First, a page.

making choices

Our first concern should be to do what is good and right, not what is ‘correct’. We need the courage to break rules and be ready to be called to account for this.

photo: kings cross detached youth work projectAs informal educators we are always making choices. Having to decide such things as who to work with, where to operate and how to allocate our time. In part managers may make such decisions for us. They may identify the needs to be met and tasks to be undertaken. However, we still retain leeway as to what to prioritize and how to spend our time. Because it is difficult to supervise informal education, guidelines are usually vague. Workers may be employed to run a project, support a community initiative or promote a specific activity, but their remit will almost always allow some freedom to decide how they operate. It will be up to the workers to select which individuals or groups to focus upon, respond to positively, or to ignore or avoid.

Our first duty is to the needs of ‘participants’ or clients’. Many workers fall out when one party believes the other is using the job to indulge their enthusiasms, or is putting their interests above those of participants. Such behaviour is rightly seen as unprofessional.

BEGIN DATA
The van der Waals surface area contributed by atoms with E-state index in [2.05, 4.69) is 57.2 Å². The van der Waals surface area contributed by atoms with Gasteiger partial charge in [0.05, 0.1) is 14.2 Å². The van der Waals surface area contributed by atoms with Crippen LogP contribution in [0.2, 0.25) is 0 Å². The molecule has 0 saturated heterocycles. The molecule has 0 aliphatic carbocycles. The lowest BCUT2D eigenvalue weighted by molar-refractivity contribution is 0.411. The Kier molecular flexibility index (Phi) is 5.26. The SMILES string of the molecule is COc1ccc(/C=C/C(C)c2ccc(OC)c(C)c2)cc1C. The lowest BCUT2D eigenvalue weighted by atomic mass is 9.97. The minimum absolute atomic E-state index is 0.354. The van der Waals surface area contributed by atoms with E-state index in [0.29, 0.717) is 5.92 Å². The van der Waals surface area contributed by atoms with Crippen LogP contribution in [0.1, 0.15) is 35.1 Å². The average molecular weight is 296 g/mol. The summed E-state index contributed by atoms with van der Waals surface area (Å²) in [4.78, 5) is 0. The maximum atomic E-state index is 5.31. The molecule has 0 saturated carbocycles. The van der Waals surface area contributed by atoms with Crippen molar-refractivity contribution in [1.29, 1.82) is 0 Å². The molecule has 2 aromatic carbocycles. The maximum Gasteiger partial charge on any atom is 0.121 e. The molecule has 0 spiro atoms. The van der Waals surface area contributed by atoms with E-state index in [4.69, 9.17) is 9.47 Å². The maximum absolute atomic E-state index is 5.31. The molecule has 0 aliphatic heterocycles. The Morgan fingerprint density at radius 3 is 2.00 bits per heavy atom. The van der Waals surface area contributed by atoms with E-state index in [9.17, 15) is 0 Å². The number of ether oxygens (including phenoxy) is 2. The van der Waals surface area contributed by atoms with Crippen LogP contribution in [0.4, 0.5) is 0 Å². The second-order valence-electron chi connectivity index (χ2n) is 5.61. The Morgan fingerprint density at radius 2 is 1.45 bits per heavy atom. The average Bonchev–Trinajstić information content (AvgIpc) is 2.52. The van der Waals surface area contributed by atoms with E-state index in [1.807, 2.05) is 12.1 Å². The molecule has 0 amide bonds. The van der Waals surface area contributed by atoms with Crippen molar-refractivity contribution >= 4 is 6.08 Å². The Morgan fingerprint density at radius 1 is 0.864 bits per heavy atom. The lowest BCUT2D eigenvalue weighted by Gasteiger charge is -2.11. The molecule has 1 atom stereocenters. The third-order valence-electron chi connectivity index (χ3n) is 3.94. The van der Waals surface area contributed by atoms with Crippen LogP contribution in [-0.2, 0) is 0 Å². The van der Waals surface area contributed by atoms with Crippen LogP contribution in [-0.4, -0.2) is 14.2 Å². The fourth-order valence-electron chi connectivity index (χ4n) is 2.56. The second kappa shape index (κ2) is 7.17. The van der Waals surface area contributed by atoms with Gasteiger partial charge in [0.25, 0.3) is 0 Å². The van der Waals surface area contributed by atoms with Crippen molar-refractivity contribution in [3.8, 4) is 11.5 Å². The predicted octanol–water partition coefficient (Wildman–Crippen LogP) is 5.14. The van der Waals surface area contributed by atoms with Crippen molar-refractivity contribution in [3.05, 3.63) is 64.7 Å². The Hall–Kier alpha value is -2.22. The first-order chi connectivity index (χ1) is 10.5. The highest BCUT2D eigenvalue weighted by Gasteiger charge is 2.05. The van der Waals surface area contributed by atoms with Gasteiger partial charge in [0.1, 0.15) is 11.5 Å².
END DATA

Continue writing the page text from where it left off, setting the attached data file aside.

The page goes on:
Once we are clear about putting participants first we have to make judgements about need. We have to decide what work will create the best opportunities for people to share in a common life. Unfortunately these two criteria - benefit and need - rarely coincide.... No off-the-peg formula or checklist exists capable of providing an answer to this or similar dilemmas. We must choose according to the circumstances. We must always be aware that those we work with, or for, may ask us to justify our decision. We need to demonstrate we made an ethical judgement, a decision based upon notions of the right conduct (and not upon our likes and dislikes, or self-interest).

What we consider to be the right conduct may not accord with our manager’s views, or with the opinion of other interested parties. Working in ways that honour core values can place us in difficult, even dangerous, positions. We know of people being sacked because they placed their duty to a ‘client’ above agency procedures; physically attacked because their actions were seen to undermine the position of a group in a community; and cold-shouldered by colleagues because they ‘blew the whistle’ on the unprofessional conduct of one of their co-workers. Fear around such matters can lead us into compromising core values. We may look for the easy way out. Unfortunately, there often isn’t a solution that is both comfortable and honourable. Ducking difficult questions undermines our moral authority. We need to demonstrate that we are making an ethical judgement.

infedcov.jpg (18462 bytes)Taken from Tony Jeffs and Mark K. Smith (2005) Informal Education. Conversation, democracy and learning, Nottingham: Educational Heretics Press.

© Tony Jeffs and Mark K. Smith
First published November 1999. Last update: July 08, 2014